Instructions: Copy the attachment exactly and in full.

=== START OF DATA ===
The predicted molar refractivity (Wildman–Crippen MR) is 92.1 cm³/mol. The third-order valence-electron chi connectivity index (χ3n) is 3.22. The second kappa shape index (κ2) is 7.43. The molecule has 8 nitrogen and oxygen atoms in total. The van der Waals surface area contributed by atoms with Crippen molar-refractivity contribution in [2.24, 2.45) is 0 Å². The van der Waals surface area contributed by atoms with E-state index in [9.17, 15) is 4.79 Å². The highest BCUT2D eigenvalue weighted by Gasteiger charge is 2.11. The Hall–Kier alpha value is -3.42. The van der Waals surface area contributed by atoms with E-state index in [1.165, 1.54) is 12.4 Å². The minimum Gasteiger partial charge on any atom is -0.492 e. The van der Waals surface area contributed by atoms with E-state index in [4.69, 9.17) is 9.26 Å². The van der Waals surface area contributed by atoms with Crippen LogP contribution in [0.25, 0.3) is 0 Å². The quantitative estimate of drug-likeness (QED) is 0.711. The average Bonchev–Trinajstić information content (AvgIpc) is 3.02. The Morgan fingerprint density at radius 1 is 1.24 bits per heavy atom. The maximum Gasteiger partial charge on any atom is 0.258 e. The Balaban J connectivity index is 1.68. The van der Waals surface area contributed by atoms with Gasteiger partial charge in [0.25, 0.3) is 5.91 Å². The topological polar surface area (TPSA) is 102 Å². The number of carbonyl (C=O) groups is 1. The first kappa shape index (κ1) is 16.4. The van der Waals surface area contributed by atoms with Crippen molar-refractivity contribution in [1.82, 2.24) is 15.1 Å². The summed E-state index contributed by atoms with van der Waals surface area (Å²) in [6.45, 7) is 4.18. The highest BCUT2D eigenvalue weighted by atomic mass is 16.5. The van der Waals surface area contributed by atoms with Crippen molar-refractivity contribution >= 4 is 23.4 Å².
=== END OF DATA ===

The predicted molar refractivity (Wildman–Crippen MR) is 92.1 cm³/mol. The third-order valence-electron chi connectivity index (χ3n) is 3.22. The second kappa shape index (κ2) is 7.43. The molecule has 8 nitrogen and oxygen atoms in total. The van der Waals surface area contributed by atoms with Crippen molar-refractivity contribution in [2.24, 2.45) is 0 Å². The van der Waals surface area contributed by atoms with E-state index in [9.17, 15) is 4.79 Å². The highest BCUT2D eigenvalue weighted by Gasteiger charge is 2.11. The Hall–Kier alpha value is -3.42. The van der Waals surface area contributed by atoms with E-state index in [1.165, 1.54) is 12.4 Å². The minimum Gasteiger partial charge on any atom is -0.492 e. The van der Waals surface area contributed by atoms with E-state index in [4.69, 9.17) is 9.26 Å². The van der Waals surface area contributed by atoms with Crippen LogP contribution in [0.25, 0.3) is 0 Å². The quantitative estimate of drug-likeness (QED) is 0.711. The average Bonchev–Trinajstić information content (AvgIpc) is 3.02. The Morgan fingerprint density at radius 1 is 1.24 bits per heavy atom. The maximum Gasteiger partial charge on any atom is 0.258 e. The Balaban J connectivity index is 1.68. The van der Waals surface area contributed by atoms with Gasteiger partial charge in [0.25, 0.3) is 5.91 Å². The topological polar surface area (TPSA) is 102 Å². The number of carbonyl (C=O) groups is 1. The first kappa shape index (κ1) is 16.4. The van der Waals surface area contributed by atoms with Crippen molar-refractivity contribution in [1.82, 2.24) is 15.1 Å². The summed E-state index contributed by atoms with van der Waals surface area (Å²) in [6.45, 7) is 4.18. The highest BCUT2D eigenvalue weighted by atomic mass is 16.5. The van der Waals surface area contributed by atoms with Crippen molar-refractivity contribution >= 4 is 23.4 Å².